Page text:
The University announced on May 14 that billionaire, philanthropist and former New York City Mayor Michael Bloomberg will give the commencement speech for the Class of 2021 on May 27. This year will be Bloomberg’s third time as the commencement speaker.
Bloomberg, a Hopkins alum, expressed appreciation for being chosen, stressing the importance of the University’s role in his life and highlighting the graduating class’s perseverance through the pandemic.
In an email to The News-Letter, Assistant Vice President for External Relations Karen Lancaster reported that University leaders chose Bloomberg because they believe that he best represents the University’s values.
“He is a doer who embraces big ideas and then brings them to life,” Lancaster wrote. “In this, he embodies the essence of his alma mater.”
Senior Julia Zeng does not agree with the University’s choice.
“Right now, given that the pandemic has had huge economic impacts and with anti-Asian hate and anti-Black hate, I don’t know if a billionaire white man was the most apt choice to give us something inspiring [with which] to walk forth,” Zeng said. “I don’t know if he will give us any substantial advice in our graduating year.”
Zeng believes that student input is necessary to choose interesting speakers, citing student-led speaker series such as the Foreign Affairs Symposium. According to Zeng, the University should have considered more input from seniors in particular.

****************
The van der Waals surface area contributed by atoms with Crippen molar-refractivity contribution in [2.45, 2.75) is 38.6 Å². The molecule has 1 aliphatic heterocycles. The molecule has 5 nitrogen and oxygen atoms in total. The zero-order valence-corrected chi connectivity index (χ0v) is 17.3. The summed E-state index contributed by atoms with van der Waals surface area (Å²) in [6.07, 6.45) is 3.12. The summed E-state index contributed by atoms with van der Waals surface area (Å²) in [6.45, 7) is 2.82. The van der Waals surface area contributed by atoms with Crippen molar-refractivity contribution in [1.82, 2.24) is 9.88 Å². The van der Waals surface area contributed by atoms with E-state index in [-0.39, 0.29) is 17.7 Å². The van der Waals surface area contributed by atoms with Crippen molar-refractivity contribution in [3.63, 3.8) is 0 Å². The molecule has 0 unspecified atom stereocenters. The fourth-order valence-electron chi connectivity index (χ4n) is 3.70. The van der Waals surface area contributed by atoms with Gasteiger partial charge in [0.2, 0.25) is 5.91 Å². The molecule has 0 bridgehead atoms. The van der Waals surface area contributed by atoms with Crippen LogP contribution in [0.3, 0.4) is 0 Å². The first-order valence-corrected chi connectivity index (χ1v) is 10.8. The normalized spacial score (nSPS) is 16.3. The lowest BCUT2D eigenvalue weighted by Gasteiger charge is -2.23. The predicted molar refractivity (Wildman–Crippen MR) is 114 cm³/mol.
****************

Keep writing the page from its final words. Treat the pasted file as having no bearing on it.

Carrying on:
“Administrators said that they chose Bloomberg early, but this shouldn’t be an excuse to not ask students for their opinion,” she said. “This year, I had to let go of so many things as a senior and now commencement is another thing that I’m not very excited about. It just feels very fake to me.”
According to senior Collete Chang thought the decision was predictable.
“I am honestly not at all surprised that the speaker is Mike Bloomberg, given his previous contributions to the University,” she said.
Bloomberg has donated over $1.8 billion in financial aid for the Class of 2021 as well as $150 million for the Vivien Thomas Scholars Initiative.
In an email to The News-Letter, Senior Class President William Cho expressed support for the decision.
“It’s exciting to have our most prominent and influential alum as our commencement speaker!” Cho wrote.
Junior Fabiana Corsi suggested that the chosen speaker should acknowledge key developments concerning race in Baltimore, including the city police department and the University’s private police force.
“Personally, [I believe] the ideal commencement speaker should be somewhat reflective of the unique year that the graduating class has had,” Corsi said. “I’m not sure that Michael Bloomberg will be a sincere speaker on the key issues that have shaped 2021.”
Michelle Limpe contributed reporting to this article.
Correction: The original version of this article incorrectly stated that Julia Zeng was a current member of the Student Government Association.
The News-Letter regrets this error.